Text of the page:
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Parking tax system could be ‘abused’

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Honest firms may find themselves penalised by the new Workplace Parking Levy (WPL) scheme, it has been claimed.

The Forum of Private Business (FPB) has said that the tax on workplace parking spaces could be abused by some unscrupulous firms because of the way it is to be managed, leaving law-biding businesses out of pocket.

Under the WPL scheme, businesses with ten or more parking spaces reserved for staff will be charged £185 a year for each. This figure could rise to £350 by 2014.

So far Nottingham City Council is the only local authority to express a wish in implementing the levy, although a number of other councils have indicated an interest in it.

The tax, when it is introduced in 2012, is expected to net Nottingham Council £11.3 million.

However, the FPB has questioned the fairness of the method of charging the tax.

Nottingham City Council will raise the tax according to the number of vehicles that businesses declare are on site at any one time.

This voluntary declaration, the FPB argued, leaves the levy open to abuse.

The FPB believes the system may legislate against firms that make an honest declaration of their parking provisions and reward unscrupulous businesses that claim fewer than ten parking spaces.

Under the Transport Act 2000, Nottingham City Council has the right to monitor businesses it suspects of lying about the number of parking spaces it provides employees and can take civil action against those it believes have cheated the charge.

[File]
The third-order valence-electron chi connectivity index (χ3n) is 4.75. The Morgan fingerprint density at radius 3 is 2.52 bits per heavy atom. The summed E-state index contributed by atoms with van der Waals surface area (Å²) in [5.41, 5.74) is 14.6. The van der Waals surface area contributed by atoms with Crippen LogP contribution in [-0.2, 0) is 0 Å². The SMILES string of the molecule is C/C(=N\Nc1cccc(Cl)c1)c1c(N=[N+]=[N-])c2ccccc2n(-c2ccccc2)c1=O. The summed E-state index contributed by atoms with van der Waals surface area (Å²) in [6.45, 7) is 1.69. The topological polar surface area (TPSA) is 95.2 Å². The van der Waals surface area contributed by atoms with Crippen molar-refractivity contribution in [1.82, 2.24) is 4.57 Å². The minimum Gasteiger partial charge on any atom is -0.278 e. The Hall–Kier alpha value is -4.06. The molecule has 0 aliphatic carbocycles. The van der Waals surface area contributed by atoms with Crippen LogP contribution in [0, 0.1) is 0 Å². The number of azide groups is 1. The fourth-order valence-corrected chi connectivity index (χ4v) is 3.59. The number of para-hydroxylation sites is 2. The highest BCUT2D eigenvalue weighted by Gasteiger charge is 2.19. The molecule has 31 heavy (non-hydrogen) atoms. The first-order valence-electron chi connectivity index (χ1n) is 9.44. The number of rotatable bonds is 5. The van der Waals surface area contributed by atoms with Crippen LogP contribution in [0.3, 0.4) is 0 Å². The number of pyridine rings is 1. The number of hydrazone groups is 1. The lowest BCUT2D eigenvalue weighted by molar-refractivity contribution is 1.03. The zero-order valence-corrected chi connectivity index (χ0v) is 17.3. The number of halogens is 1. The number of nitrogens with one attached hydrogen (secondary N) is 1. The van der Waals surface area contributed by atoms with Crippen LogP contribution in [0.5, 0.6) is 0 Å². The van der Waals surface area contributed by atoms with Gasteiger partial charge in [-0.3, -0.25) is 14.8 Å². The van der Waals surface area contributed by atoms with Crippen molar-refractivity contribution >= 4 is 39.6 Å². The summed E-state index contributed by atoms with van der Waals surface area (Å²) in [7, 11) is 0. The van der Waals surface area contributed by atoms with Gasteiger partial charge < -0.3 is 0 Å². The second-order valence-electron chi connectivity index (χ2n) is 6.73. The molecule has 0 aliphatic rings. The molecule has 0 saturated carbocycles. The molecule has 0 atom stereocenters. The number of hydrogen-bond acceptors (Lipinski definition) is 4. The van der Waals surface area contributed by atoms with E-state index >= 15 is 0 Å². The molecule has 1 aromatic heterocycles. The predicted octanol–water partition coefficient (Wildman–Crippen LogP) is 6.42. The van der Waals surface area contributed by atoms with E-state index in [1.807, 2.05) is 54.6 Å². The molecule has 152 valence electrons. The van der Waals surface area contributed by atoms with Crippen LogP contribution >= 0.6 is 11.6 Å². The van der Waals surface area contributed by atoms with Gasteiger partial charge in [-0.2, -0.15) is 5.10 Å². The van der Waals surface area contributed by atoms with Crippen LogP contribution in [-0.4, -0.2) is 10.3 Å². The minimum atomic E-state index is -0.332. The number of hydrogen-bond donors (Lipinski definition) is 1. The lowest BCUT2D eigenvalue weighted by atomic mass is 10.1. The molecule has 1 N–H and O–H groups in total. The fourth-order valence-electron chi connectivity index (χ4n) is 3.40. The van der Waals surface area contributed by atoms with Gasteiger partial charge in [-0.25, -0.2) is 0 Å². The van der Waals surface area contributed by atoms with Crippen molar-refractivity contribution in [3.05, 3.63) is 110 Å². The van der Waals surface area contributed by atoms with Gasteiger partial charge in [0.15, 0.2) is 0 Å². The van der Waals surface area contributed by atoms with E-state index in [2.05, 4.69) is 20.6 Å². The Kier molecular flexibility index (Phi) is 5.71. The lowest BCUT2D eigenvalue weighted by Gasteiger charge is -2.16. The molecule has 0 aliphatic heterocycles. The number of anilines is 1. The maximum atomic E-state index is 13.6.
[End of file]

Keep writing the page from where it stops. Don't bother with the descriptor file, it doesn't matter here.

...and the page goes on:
But the FPB is contending that the process could be impractical, lengthy and expensive, one which the council will only be willing to implement against firms it knows will pay out.

Phil Orford, the FPB’s chief executive, commented: “We have repeatedly argued that the WPL scheme is little more than a stealth tax and will be highly unfair to small businesses.

“Now, after discovering how it will be administered, we are extremely concerned that unscrupulous businesses could easily get around it, giving them an unfair advantage over responsible firms who are honest about their parking provisions.”

Mr Orford added: “Yes, the council can spent time and money monitoring businesses it suspects are dodging the tax, but it will be a very impractical process.

“Plus, civil action is only going to work against established, financially healthy businesses – not the fly-by-night rogue traders who often either disappear without a trace or are unable to pay even if taken to court.”